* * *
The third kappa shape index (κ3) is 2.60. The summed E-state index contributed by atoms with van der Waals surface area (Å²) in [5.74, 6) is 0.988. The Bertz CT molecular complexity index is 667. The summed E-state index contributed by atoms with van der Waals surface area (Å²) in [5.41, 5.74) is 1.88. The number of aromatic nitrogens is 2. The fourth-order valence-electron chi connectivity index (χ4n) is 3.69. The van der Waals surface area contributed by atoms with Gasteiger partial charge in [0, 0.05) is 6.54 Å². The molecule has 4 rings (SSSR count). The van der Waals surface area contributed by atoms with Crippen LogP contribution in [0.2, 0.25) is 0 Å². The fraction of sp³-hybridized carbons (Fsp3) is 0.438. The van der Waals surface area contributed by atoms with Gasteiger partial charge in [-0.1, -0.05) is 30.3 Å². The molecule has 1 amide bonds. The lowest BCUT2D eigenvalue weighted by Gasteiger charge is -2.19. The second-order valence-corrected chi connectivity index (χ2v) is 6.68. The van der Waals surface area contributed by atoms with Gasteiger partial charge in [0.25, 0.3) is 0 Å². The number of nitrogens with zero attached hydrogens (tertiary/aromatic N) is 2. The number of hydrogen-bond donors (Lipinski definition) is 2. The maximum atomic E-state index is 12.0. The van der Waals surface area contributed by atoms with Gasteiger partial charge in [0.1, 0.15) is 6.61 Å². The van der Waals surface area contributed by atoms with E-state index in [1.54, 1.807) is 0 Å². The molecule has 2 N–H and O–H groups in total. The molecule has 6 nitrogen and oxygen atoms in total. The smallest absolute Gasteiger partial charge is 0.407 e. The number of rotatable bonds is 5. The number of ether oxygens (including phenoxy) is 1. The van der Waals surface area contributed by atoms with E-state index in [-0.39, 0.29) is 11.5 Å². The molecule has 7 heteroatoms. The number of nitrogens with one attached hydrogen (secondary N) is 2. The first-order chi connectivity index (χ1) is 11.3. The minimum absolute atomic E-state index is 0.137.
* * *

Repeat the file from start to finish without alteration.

The third kappa shape index (κ3) is 2.60. The summed E-state index contributed by atoms with van der Waals surface area (Å²) in [5.74, 6) is 0.988. The Bertz CT molecular complexity index is 667. The summed E-state index contributed by atoms with van der Waals surface area (Å²) in [5.41, 5.74) is 1.88. The number of aromatic nitrogens is 2. The fourth-order valence-electron chi connectivity index (χ4n) is 3.69. The van der Waals surface area contributed by atoms with Gasteiger partial charge in [0, 0.05) is 6.54 Å². The molecule has 4 rings (SSSR count). The van der Waals surface area contributed by atoms with Crippen LogP contribution in [0.2, 0.25) is 0 Å². The fraction of sp³-hybridized carbons (Fsp3) is 0.438. The van der Waals surface area contributed by atoms with Gasteiger partial charge in [-0.1, -0.05) is 30.3 Å². The molecule has 1 amide bonds. The lowest BCUT2D eigenvalue weighted by Gasteiger charge is -2.19. The second-order valence-corrected chi connectivity index (χ2v) is 6.68. The van der Waals surface area contributed by atoms with Gasteiger partial charge in [0.25, 0.3) is 0 Å². The number of nitrogens with zero attached hydrogens (tertiary/aromatic N) is 2. The number of hydrogen-bond donors (Lipinski definition) is 2. The maximum atomic E-state index is 12.0. The van der Waals surface area contributed by atoms with Gasteiger partial charge in [0.1, 0.15) is 6.61 Å². The van der Waals surface area contributed by atoms with E-state index in [1.54, 1.807) is 0 Å². The molecule has 2 N–H and O–H groups in total. The molecule has 6 nitrogen and oxygen atoms in total. The smallest absolute Gasteiger partial charge is 0.407 e. The number of rotatable bonds is 5. The number of ether oxygens (including phenoxy) is 1. The van der Waals surface area contributed by atoms with E-state index in [-0.39, 0.29) is 11.5 Å². The molecule has 7 heteroatoms. The number of nitrogens with one attached hydrogen (secondary N) is 2. The first-order chi connectivity index (χ1) is 11.3. The minimum absolute atomic E-state index is 0.137.